Saturday, February 18, 2012

Music for Movies

Who can forget the impact of watching the first Star Wars movie in 1977?

A black screen with the words, “A long time ago, in a galaxy far, far away…” Then the now famous music of John Williams burst forth with the opening sequence, filling the audience in on the background of the story. That opening sequence, I think, is pure cinematic magic, and a stroke of genius on the part of filmmaker George Lucas. The music promises the great adventures that are to come.

Now imagine watching the same opening to the same movie, but without any music at all. Much of the impact is gone, isn’t it? To make a film without music is to take away an entire dimension of filmmaking. What I said above about Star Wars can be said about most of the movies that we have grown to love. Can we really imagine the opening of The Godfather without that famous trumpet solo? And can we see James Bond entering a scene without that taunt and suspenseful theme by John Barry?

In the wonderful Alfred Hitchcock film I Confess, a Catholic priest, played by Montgomery Clift, walks into a church into the middle of the night because he heard a noise. He is about to encounter a man who is about to confess that he had committed murder. Composer Dimitri Tiomkin, who wrote the musical score, quotes the Dies Irae (Day of Wrath), the sequence from the Roman Catholic Requiem Mass. By using this sombre 13th century music, the composer immediately creates the tension and atmosphere that is to pervade throughout the film.

If music is such an integral part of films, why are composers who write music for film being held in such low esteem by critics and Classical music cognoscenti? Other than the fact that many people, especially critics, tend to like to label musicians into easily definable categories – he is a showman, she is a scholarly player, and so forth. Another reason may be that movies are viewed by many as entertainment and not art.

Conductor, composer and pianist André Previn, who spent his teenage and young adult years as composer and arranger for MGM Studios, had to fight against the labelling of “Hollywood composer” when he later embarked upon his career as a symphonic conductor. Early reviews for his concerts would, he said, inevitably begin with the phrase, “Last night, Hollywood’s André Previn…” He quipped that people would more likely forgive him for being a mass murderer, but not for having written music for films.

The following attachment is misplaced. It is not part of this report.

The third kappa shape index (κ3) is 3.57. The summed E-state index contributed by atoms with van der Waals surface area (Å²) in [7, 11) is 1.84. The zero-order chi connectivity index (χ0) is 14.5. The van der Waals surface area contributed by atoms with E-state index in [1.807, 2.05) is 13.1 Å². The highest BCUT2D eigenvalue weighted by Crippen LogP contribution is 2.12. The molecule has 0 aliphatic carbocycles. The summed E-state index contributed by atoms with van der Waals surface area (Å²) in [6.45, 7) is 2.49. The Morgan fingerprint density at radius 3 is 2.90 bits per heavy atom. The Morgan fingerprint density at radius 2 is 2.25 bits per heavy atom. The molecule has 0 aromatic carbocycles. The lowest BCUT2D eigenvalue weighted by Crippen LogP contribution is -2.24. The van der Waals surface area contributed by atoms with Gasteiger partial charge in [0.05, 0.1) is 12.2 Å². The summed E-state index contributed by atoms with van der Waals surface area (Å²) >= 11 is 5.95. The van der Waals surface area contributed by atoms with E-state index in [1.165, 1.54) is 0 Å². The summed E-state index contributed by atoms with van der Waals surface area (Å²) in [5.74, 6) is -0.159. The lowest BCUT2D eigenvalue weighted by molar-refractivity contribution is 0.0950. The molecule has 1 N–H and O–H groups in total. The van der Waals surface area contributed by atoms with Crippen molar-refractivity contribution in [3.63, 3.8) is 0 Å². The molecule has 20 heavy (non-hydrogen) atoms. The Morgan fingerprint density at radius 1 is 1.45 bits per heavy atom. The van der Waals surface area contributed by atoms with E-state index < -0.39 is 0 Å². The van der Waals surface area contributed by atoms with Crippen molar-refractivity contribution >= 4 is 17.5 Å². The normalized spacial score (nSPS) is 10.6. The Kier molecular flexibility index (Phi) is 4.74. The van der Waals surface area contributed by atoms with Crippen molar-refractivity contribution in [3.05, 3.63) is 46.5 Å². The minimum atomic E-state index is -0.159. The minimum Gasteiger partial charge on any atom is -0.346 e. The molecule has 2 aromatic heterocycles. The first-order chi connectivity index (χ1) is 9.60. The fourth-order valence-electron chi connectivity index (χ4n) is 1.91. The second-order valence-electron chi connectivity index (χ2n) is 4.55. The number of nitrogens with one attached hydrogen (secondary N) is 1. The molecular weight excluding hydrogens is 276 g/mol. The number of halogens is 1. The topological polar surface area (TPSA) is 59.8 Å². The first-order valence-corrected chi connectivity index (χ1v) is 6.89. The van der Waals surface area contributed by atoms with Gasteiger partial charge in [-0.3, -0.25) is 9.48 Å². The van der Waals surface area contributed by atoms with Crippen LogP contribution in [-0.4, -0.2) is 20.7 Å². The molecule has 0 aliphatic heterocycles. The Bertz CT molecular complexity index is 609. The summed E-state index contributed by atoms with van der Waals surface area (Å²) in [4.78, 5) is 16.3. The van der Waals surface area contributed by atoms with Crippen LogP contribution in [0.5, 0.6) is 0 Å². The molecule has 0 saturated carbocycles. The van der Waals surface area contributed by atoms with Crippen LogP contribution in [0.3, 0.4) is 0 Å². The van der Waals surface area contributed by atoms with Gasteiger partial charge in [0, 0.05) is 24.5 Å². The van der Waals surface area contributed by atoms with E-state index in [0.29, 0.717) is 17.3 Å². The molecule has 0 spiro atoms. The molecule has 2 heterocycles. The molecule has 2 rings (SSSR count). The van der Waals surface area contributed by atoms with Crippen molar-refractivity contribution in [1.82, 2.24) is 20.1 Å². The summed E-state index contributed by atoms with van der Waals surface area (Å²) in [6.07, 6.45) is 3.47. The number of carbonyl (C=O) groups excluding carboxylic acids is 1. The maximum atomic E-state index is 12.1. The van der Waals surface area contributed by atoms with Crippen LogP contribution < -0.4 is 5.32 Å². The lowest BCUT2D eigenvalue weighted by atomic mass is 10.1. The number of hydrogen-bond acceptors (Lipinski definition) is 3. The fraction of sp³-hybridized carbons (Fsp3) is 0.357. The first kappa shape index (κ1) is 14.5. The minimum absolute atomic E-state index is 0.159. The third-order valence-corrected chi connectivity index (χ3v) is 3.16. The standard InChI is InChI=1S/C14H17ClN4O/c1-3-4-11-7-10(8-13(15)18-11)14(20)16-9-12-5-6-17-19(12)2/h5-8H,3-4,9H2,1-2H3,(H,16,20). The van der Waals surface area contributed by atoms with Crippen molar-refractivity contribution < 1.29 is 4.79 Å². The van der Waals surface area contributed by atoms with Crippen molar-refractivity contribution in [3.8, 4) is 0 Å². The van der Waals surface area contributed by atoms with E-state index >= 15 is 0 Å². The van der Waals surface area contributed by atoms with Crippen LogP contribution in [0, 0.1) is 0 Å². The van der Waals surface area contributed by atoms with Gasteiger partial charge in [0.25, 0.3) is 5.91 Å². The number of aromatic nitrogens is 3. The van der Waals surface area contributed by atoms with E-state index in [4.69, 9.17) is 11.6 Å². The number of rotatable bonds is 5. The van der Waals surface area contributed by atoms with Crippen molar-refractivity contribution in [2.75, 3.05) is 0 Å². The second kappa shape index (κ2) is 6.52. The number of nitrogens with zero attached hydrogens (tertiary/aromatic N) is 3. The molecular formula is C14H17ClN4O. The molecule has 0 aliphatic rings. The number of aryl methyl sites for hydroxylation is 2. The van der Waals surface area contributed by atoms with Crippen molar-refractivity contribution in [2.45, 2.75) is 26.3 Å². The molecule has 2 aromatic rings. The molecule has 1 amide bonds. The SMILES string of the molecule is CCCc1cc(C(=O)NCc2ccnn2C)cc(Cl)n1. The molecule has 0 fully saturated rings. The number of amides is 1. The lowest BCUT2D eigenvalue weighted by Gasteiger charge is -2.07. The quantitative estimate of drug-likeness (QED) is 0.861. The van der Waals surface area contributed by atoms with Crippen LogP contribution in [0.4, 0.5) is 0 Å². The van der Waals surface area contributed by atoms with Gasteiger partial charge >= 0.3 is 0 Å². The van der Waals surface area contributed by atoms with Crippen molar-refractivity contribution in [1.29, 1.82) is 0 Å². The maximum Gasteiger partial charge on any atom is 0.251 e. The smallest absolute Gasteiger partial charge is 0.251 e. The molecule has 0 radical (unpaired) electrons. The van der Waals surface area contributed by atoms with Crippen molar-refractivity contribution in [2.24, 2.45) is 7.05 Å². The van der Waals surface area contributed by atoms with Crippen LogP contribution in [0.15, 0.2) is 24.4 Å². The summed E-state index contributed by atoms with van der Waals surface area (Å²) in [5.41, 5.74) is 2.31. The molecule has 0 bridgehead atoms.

If we were to look at some of the “famous” composers who had written film music, the list is pretty impressive – Shostakovich, Prokofiev, Honegger, Richard Rodney Bennett, Aaron Copland, Phillip Glass and Sir William Walton. Hardly any of the men listed above would neatly fall under the labelling of “Hollywood composer”. Copland’s music for the movie The Red Pony is in a class of its own, and would even occasionally show up in concert programmes. The same can be said for Sir William Walton’s music for Battle of Britain. And John Williams’ moving music for Schindler’s List has entered the active repertoire for many of today’s great violinists.

There have been composers who managed to straddle the world of films and the concert hall. Miklós Rózsa’s violin concerto was written for Jascha Heifetz and his viola concerto for Pinchas Zuckerman. John Williams wrote concert music as well as his music for many memorable films. Nino Rota wrote two beautiful piano concerti. And the operas and symphonic music of Erich Wolfgang Korngold is slowly making their way back into concert halls, opera houses and recording studios. And yet, to quote Previn again, “Music critics have made it quite clear that any composer who ever contributed a four-bar jingle to a film was to be referred to as a “Hollywood composer” from then on.”

After a performance of a symphonic work by Sergei Rachmaninoff who, incidentally, never wrote a film score, a critic refers to the work as “music for Doctor Zhivago”. A few years back, cellist Yo-Yo Ma, who has consistently tried to extend himself as a performer, made a recording of the film music of Ennio Morricone. The music as well as the performance is beautiful and moving. Yet I am quite certain there are those who would accuse Mr. Ma as being a sell-out, and pandering to popular taste.

When will the distinguished writers of the press stop categorizing music and musicians and judge performance and musical works purely in terms of their merit, and help rather than hinder listeners in truly enjoying music?

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